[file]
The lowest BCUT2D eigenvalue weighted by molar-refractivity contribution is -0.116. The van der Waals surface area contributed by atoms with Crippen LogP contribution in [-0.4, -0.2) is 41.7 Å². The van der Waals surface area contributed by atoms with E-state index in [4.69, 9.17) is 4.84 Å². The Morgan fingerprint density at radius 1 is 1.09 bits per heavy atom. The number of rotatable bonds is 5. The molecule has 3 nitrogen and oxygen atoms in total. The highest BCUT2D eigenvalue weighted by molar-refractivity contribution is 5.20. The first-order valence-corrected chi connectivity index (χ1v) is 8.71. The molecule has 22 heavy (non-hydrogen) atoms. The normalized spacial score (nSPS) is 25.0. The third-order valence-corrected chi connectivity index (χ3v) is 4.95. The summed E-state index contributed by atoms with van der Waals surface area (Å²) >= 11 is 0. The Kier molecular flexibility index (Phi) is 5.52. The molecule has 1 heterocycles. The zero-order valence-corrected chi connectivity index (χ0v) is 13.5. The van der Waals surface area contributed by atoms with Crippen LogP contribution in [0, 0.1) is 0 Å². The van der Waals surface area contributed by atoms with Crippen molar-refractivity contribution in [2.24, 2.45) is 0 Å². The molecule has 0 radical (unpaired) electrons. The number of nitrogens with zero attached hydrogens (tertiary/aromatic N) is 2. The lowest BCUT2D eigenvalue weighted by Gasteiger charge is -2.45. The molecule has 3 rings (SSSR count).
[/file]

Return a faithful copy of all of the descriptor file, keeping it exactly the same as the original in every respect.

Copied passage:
The lowest BCUT2D eigenvalue weighted by molar-refractivity contribution is -0.116. The van der Waals surface area contributed by atoms with Crippen LogP contribution in [-0.4, -0.2) is 41.7 Å². The van der Waals surface area contributed by atoms with E-state index in [4.69, 9.17) is 4.84 Å². The Morgan fingerprint density at radius 1 is 1.09 bits per heavy atom. The number of rotatable bonds is 5. The molecule has 3 nitrogen and oxygen atoms in total. The highest BCUT2D eigenvalue weighted by molar-refractivity contribution is 5.20. The first-order valence-corrected chi connectivity index (χ1v) is 8.71. The molecule has 22 heavy (non-hydrogen) atoms. The normalized spacial score (nSPS) is 25.0. The third-order valence-corrected chi connectivity index (χ3v) is 4.95. The summed E-state index contributed by atoms with van der Waals surface area (Å²) >= 11 is 0. The Kier molecular flexibility index (Phi) is 5.52. The molecule has 1 heterocycles. The zero-order valence-corrected chi connectivity index (χ0v) is 13.5. The van der Waals surface area contributed by atoms with Crippen LogP contribution in [0, 0.1) is 0 Å². The van der Waals surface area contributed by atoms with Crippen molar-refractivity contribution in [2.24, 2.45) is 0 Å². The molecule has 0 radical (unpaired) electrons. The number of nitrogens with zero attached hydrogens (tertiary/aromatic N) is 2. The lowest BCUT2D eigenvalue weighted by Gasteiger charge is -2.45. The molecule has 3 rings (SSSR count).